The Blindman's Hat

by Bernard Cohen

Two Extracts

blindman's cover
From Chapter 4

Muffy: Running, running. What a wonderful world this is, with all its stairways and underpasses. So many people running and so many others walking quite quickly. There are friendly people to run with and unfriendly people to run from. There are indifferent people to run around or past. Also, there are wheeled vehicles of unpredictable speed. There are innumerable large, static objects whose presence creates corners around which to run. There are slight downhill gradients where your hind legs catch your forelegs and there are slight uphill gradients where they do not. Sometimes you go so fast your ears turn inside out and sometimes you slow down and shake your head and they pop back the right way.

New York could be taken apart and put back together so easily. The buildings and the sounds. Everywhere in the city sounds come: oh, oh, oh, oh, oh, oh from one apartment, hah! hah! hah! hah! hah! from another, ooooOOOOoooo ... ooooOOOOoooo ... ooooOOOOoooo from over on Lafayette, hheeehheeehheeeh-heeeshhh up there, all adding to the vowelly-aspirative atmosphere of the great metropolis, the overall hoiaeuuioaeoiueaiouohieoiuaeheueoiuoiheuioueohieoiuaeoiehaueu that is this incredible city, the accumulation of people breathing in a happy, excited manner as they run with or chase after the dogs.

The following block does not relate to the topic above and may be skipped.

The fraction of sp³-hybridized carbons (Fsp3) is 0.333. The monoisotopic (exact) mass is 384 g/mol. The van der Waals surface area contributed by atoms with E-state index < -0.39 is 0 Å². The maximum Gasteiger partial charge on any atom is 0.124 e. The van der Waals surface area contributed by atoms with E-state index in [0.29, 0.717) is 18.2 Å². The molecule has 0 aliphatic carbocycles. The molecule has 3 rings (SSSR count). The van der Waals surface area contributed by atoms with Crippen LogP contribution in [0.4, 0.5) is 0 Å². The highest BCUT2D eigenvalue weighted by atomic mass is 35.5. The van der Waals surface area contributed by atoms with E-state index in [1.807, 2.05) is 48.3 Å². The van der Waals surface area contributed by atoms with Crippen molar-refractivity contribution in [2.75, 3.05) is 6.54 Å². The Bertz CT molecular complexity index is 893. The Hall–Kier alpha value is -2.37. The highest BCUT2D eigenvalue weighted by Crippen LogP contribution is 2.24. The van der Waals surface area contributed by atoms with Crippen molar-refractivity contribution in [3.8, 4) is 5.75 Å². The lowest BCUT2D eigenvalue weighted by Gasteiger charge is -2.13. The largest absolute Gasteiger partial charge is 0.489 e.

Steve and Eisie chase after us and we are chased by them. We flag a taxi.

'Y'unnerstan I haveta surcharge ya thirty per cent for thuh dawg,' the driver greets us. 'I'd prefer not ta, but I haveta.'

We nod rapidly. He has initiative and business nous. He unnerstans about supply and demand. This is good. He probly oughta starta newspaper.

'Go, go,' I urge him.

'Lose the creeps following,' says Dida.

'I'll do my best, lady.'

He fails, perhaps because his initiative is limited to ripping off tourists or perhaps because taxi drivers operate best with a destination in mind. If the latter is the reason, our pursuers give their driver a far easier task: 'follow that car'. Dida's Plan B is to direct randomly — left, left, left, right, straight, right, left. Eisie and Steve sit in the back seat of their cab with their wallets at the ready, feeling pretty smug as the two cars creep through the heavy Manhattan traffic. I realise it's the first time I've seen a car chase from the perspective of the chasees. We cannot escape because our role is not properly culturally delineated.

 

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